From start to finish the project was 11 weeks. The cameras found its way into a restaurant with team brass, at both Orlando Magic and Toronto Maple Leafs games, into the homes of Stefan Frei and Danny Califf as well as into the locker room as Nelsen addressed his club ahead of the team’s first home match. It was quite the journey. All For One premiered on TSN and was syndicated on Rogers Sportsnet and GOL TV Canada. The first episode, Old Home Week, first aired February 28th, 2013.
Canon 5D Mark II: It was my first real project with the camera. Aside from a couple test shoots, I hadn’t really been able to break in the 5D Mark II. I was immediately captured by 10 stops of dynamic range. Shooting mostly outside I had wanted a picture that provided a shallow depth of field, without blowing out the sky or losing the fine detail in the subject. Alright, I wanted the best of all worlds. Most of the action was shot at f/2.8 using a high shutter speed. I neutral’d out the sharpness and contrast settings on the camera in order to avoid shortening the dynamic range, making any necessary adjustments in post. Like most, I ran into some problems with rolling shutter with fast camera movement but I adapted my shooting style in time. The only inconvenience came with not having a monitor, making the static display on the camera hard to see at some angles. The size of the camera made shooting in some sensitive areas – like in an airport or on an airplane – a breeze. The H.264 has its pros and cons. A 64GB CF card held roughly four hours of footage, which was great, but for editing purposes all footage was then converted to DVCPRO.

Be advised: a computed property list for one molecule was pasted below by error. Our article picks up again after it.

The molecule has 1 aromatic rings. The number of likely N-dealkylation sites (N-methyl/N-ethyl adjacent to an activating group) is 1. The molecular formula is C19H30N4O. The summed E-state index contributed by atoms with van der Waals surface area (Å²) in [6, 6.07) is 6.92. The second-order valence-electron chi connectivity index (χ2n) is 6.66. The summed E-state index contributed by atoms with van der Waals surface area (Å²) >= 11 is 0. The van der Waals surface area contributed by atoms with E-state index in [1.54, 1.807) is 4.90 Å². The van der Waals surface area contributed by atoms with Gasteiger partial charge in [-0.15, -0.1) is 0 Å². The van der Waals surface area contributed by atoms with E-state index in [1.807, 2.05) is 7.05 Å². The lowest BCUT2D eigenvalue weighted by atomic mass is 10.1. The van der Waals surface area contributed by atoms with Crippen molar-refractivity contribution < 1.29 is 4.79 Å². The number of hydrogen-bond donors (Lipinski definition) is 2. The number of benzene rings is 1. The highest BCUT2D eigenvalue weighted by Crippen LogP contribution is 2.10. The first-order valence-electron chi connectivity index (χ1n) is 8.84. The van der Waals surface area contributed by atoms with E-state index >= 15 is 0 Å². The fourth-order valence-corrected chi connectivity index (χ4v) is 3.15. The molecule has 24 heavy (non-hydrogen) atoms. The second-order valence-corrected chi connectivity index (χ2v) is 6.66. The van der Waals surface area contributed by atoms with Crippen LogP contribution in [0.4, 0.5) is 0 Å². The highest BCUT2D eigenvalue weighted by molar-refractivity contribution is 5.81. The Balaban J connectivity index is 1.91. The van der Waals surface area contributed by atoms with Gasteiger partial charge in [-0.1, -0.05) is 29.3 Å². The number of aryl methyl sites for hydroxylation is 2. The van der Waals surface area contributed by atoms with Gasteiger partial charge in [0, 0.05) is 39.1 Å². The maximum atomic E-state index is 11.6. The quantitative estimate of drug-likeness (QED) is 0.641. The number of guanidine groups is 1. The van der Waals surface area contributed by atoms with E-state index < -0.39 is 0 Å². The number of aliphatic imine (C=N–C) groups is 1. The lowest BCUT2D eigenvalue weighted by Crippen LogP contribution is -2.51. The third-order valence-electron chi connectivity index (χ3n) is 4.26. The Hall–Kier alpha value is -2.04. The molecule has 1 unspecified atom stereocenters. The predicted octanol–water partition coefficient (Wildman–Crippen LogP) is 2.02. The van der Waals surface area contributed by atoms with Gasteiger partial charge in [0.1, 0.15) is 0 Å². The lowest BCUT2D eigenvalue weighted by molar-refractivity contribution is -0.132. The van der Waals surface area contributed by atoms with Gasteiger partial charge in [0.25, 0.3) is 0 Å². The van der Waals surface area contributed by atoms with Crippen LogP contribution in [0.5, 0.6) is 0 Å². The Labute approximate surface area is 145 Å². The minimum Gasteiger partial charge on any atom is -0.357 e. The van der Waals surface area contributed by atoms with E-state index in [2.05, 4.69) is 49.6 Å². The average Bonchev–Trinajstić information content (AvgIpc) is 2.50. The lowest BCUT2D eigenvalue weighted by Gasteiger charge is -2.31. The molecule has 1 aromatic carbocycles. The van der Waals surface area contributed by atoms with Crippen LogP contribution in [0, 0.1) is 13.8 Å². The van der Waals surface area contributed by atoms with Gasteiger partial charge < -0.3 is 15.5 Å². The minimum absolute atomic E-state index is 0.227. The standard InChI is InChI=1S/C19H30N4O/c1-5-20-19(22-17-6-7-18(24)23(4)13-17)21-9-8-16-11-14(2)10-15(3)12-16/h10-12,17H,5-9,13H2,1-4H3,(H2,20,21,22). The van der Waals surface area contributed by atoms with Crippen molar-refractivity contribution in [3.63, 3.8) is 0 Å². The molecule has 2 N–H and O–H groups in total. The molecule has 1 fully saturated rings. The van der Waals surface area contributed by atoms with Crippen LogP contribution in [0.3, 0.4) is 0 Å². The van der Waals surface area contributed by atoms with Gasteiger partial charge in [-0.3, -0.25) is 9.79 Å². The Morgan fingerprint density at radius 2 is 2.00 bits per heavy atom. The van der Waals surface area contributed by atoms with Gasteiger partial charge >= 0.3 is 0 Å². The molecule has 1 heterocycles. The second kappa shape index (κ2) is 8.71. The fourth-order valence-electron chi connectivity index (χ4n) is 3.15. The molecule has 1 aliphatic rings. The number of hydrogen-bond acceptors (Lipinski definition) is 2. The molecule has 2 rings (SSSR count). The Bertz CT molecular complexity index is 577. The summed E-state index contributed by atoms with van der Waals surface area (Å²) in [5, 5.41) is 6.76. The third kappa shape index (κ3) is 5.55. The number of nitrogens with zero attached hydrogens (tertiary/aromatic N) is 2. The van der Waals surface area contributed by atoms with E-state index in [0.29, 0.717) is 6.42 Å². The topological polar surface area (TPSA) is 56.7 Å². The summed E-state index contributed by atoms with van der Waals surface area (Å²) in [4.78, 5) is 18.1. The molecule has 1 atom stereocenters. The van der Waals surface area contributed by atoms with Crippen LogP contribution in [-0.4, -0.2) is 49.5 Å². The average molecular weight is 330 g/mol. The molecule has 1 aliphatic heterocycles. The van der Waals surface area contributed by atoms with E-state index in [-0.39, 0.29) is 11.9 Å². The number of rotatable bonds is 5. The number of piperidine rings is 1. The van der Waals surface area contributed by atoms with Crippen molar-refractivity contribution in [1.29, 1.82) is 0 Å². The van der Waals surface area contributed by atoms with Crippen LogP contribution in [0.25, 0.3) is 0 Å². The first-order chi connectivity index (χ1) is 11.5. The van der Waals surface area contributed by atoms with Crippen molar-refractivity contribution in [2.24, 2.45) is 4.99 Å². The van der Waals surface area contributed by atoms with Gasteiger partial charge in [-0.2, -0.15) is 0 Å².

Canon Lenses: The bulk of the workload went to a single lens. The Canon EF 24-70 f/2.8L was the go-to glass for almost the entire series. Aside from the nighttime scenics (shot with the Canon EF 50 f/1.8), I used the 24-70 for the entire first episode. In the remaining episodes I augmented the footage with the EF 70-200 f/2.8L for a little more focal length, helping stretch across large soccer pitches. The trio of fast lenses allowed me to shoot mostly with natural or ambient light, greatly cutting down the amount of gear I was travelling with – which is great when you’re flying solo. Although I have since added to my glass collection, I could confidently enter the field with no more than those three lenses.